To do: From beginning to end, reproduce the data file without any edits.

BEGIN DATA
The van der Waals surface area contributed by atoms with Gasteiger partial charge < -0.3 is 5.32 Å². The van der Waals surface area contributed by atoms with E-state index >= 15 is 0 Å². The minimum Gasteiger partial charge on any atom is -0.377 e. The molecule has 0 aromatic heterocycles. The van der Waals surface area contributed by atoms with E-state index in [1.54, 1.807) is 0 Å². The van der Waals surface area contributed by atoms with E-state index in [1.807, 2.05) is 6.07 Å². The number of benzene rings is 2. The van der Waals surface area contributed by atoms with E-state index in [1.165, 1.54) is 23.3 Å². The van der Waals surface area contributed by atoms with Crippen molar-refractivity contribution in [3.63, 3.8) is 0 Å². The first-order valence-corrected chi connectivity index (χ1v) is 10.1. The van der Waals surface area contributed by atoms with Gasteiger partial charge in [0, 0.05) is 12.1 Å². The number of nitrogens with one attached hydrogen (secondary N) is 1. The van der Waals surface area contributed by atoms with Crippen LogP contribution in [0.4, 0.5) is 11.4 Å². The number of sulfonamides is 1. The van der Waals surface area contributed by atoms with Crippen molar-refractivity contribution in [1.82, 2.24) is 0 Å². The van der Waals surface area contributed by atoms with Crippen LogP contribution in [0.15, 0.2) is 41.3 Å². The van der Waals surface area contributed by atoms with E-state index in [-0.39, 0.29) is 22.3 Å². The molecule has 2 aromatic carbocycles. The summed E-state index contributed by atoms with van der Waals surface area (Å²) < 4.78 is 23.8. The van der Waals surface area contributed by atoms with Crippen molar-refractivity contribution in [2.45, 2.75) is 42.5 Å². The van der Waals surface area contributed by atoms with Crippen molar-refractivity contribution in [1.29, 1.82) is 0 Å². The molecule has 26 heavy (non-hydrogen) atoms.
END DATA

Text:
The van der Waals surface area contributed by atoms with Gasteiger partial charge < -0.3 is 5.32 Å². The van der Waals surface area contributed by atoms with E-state index >= 15 is 0 Å². The minimum Gasteiger partial charge on any atom is -0.377 e. The molecule has 0 aromatic heterocycles. The van der Waals surface area contributed by atoms with E-state index in [1.54, 1.807) is 0 Å². The van der Waals surface area contributed by atoms with E-state index in [1.807, 2.05) is 6.07 Å². The number of benzene rings is 2. The van der Waals surface area contributed by atoms with E-state index in [1.165, 1.54) is 23.3 Å². The van der Waals surface area contributed by atoms with Crippen molar-refractivity contribution in [3.63, 3.8) is 0 Å². The first-order valence-corrected chi connectivity index (χ1v) is 10.1. The van der Waals surface area contributed by atoms with Gasteiger partial charge in [0, 0.05) is 12.1 Å². The number of nitrogens with one attached hydrogen (secondary N) is 1. The van der Waals surface area contributed by atoms with Crippen LogP contribution in [0.4, 0.5) is 11.4 Å². The number of sulfonamides is 1. The van der Waals surface area contributed by atoms with Crippen molar-refractivity contribution in [1.82, 2.24) is 0 Å². The van der Waals surface area contributed by atoms with Crippen LogP contribution in [0.15, 0.2) is 41.3 Å². The van der Waals surface area contributed by atoms with E-state index in [-0.39, 0.29) is 22.3 Å². The molecule has 2 aromatic carbocycles. The summed E-state index contributed by atoms with van der Waals surface area (Å²) < 4.78 is 23.8. The van der Waals surface area contributed by atoms with Crippen molar-refractivity contribution in [2.45, 2.75) is 42.5 Å². The van der Waals surface area contributed by atoms with Crippen molar-refractivity contribution in [1.29, 1.82) is 0 Å². The molecule has 26 heavy (non-hydrogen) atoms.